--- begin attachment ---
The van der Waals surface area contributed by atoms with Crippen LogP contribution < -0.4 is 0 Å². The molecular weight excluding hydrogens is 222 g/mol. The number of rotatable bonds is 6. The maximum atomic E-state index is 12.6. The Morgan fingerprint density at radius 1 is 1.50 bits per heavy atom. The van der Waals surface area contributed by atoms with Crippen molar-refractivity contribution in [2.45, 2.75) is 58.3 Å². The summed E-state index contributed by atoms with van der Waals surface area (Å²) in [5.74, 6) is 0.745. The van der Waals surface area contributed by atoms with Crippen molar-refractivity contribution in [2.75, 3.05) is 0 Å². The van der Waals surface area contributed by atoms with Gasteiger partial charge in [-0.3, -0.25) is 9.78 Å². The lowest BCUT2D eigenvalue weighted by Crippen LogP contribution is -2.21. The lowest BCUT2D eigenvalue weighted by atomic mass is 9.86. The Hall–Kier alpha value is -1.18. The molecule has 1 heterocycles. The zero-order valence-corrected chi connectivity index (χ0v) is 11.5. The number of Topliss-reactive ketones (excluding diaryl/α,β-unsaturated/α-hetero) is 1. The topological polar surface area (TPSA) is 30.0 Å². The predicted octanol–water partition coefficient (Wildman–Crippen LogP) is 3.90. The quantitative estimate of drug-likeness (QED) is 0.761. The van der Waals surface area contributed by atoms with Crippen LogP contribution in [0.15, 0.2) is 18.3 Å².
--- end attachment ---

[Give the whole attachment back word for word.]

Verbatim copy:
The van der Waals surface area contributed by atoms with Crippen LogP contribution < -0.4 is 0 Å². The molecular weight excluding hydrogens is 222 g/mol. The number of rotatable bonds is 6. The maximum atomic E-state index is 12.6. The Morgan fingerprint density at radius 1 is 1.50 bits per heavy atom. The van der Waals surface area contributed by atoms with Crippen molar-refractivity contribution in [2.45, 2.75) is 58.3 Å². The summed E-state index contributed by atoms with van der Waals surface area (Å²) in [5.74, 6) is 0.745. The van der Waals surface area contributed by atoms with Crippen molar-refractivity contribution in [2.75, 3.05) is 0 Å². The van der Waals surface area contributed by atoms with Gasteiger partial charge in [-0.3, -0.25) is 9.78 Å². The lowest BCUT2D eigenvalue weighted by Crippen LogP contribution is -2.21. The lowest BCUT2D eigenvalue weighted by atomic mass is 9.86. The Hall–Kier alpha value is -1.18. The molecule has 1 heterocycles. The zero-order valence-corrected chi connectivity index (χ0v) is 11.5. The number of Topliss-reactive ketones (excluding diaryl/α,β-unsaturated/α-hetero) is 1. The topological polar surface area (TPSA) is 30.0 Å². The predicted octanol–water partition coefficient (Wildman–Crippen LogP) is 3.90. The quantitative estimate of drug-likeness (QED) is 0.761. The van der Waals surface area contributed by atoms with Crippen LogP contribution in [0.15, 0.2) is 18.3 Å².